Can you walk a kilometre? The question that can predict fracture risk

The ability to walk one kilometre can help predict fracture risk in older adults, according to new research using 45 and Up Study data.

Research from the Garvan Institute of Medical Research, published in JAMA Network Open, found that people who reported greater difficulty walking were more likely to experience a fracture over a five-year period.

Women who said they were severely limited in walking one kilometre had a 60% higher fracture risk than women with no reported limitation. For men, the increased risk was over 100%.

“We’ve discovered that trouble walking even short distances appears closely tied to higher fracture risk over the following five years,” says senior author of the study, Professor Jacqueline Center, Head of Garvan’s Clinical Studies and Epidemiology Lab.

The findings suggest a straightforward and cost-effective way for clinicians to identify those in need of further bone health screening. “Just a few simple questions about how far someone can walk could give doctors an early warning sign to check bone health,” says Prof Center.

Researchers analysed data from more than 230,000 adults from the 45 and Up Study. Participants – who are all aged 45 and older – were asked if health issues limited their ability to walk one kilometre, 500m and 100m, with answer options of ‘not at all,’ ‘a little,’ or ‘a lot’. The group was then followed for five years, using linked data to hospitalisations and visits to the emergency department to track fracture outcomes.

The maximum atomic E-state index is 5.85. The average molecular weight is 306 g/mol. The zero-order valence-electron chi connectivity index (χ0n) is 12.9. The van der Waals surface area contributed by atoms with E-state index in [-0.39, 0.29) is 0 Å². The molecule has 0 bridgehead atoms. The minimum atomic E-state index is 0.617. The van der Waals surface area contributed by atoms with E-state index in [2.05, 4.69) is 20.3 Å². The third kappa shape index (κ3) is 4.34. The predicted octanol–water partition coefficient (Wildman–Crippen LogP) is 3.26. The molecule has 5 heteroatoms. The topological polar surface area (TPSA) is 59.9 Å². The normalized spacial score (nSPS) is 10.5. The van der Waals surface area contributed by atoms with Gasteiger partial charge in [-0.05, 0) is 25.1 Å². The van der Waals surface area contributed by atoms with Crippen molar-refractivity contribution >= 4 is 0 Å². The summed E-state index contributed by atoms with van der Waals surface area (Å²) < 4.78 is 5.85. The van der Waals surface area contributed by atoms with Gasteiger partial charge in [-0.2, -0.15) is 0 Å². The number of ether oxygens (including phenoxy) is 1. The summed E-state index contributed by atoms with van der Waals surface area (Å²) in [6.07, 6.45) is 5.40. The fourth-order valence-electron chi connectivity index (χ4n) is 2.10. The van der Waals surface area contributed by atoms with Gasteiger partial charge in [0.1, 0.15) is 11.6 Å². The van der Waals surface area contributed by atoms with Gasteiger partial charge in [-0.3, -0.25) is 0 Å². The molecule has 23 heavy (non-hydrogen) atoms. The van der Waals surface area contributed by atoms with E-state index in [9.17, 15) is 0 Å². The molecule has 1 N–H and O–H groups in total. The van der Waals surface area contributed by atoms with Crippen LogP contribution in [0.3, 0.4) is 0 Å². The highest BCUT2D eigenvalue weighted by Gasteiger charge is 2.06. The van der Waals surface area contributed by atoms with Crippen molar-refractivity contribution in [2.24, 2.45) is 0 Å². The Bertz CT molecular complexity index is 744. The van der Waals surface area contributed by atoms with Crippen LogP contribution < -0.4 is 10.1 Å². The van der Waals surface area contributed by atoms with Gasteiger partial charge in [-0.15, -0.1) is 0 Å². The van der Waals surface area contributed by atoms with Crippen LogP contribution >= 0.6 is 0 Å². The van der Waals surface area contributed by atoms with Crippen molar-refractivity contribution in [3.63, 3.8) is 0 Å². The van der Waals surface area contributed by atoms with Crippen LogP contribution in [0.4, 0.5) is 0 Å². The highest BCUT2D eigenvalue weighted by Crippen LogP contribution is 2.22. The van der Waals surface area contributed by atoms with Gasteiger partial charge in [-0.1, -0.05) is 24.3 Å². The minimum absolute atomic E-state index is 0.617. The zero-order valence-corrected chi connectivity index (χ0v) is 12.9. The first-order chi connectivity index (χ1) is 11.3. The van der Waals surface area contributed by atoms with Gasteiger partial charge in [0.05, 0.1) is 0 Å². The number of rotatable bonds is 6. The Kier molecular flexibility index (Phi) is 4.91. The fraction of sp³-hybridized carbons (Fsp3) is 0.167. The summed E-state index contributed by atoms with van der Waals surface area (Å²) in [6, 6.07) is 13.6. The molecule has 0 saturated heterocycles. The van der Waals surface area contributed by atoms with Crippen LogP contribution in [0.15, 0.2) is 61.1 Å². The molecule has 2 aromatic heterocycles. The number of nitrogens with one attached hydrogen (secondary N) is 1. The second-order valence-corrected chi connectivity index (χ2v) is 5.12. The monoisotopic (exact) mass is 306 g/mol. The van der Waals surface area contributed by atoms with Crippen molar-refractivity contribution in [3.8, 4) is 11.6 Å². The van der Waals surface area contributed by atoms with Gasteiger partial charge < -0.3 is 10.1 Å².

One in five participants reported some walking limitation at the beginning of the time period. 11,400 people went on to have a fracture, with 60% of fractures connected to walking limitation.

Walking limitation may have many causes beyond weak bones, but this strong link to fractures is important, say the researchers.   

“Fracture risk assessment generally relies on a bone density test, which many people have not had when seeing their doctor,” says Prof Center. “Asking about walking ability takes just seconds and could be a free, non-invasive way to tell if someone needs their bones checked.”

Fractures in older adults is closely tied to osteoporosis, which is estimated to affect 1.2 million Australians. A further 6 million Australian are estimated to have low bone density. Osteoporosis medications and lifestyle changes can improve bone strength and avoid fractures. 

“We hope these findings will encourage clinicians to consider walking ability as a red flag for possible bone health issues,” says first author of the study Dr Dana Bliuc, Senior Research Officer at Garvan. “For patients, if you can’t walk a full kilometre comfortably, it may be wise to ask your doctor about getting your bones checked.”

This paper is the latest in a series of research papers on osteoporosis, using 45 and Up Study data, undertaken by the Garvan Institute of Medical Research. Previous research has investigated health outcomes connected to osteoporosis medications, as well as the screening and treatment of osteoporosis in high-risk fracture patients.

The 45 and Up Study is one of the largest ongoing studies into health and wellbeing in the world, with more than 250,000 Australian participants aged 45 and older followed since 2005. New data from the latest major survey will be available to researchers in 2024.

This research was supported by a National Health & Medical Research Council grant (APP 1108886 to JRC), a Medical Research Future Fund (1137462 to JRC), and Mrs Janice Gibson and Ernest Heine Family Foundation.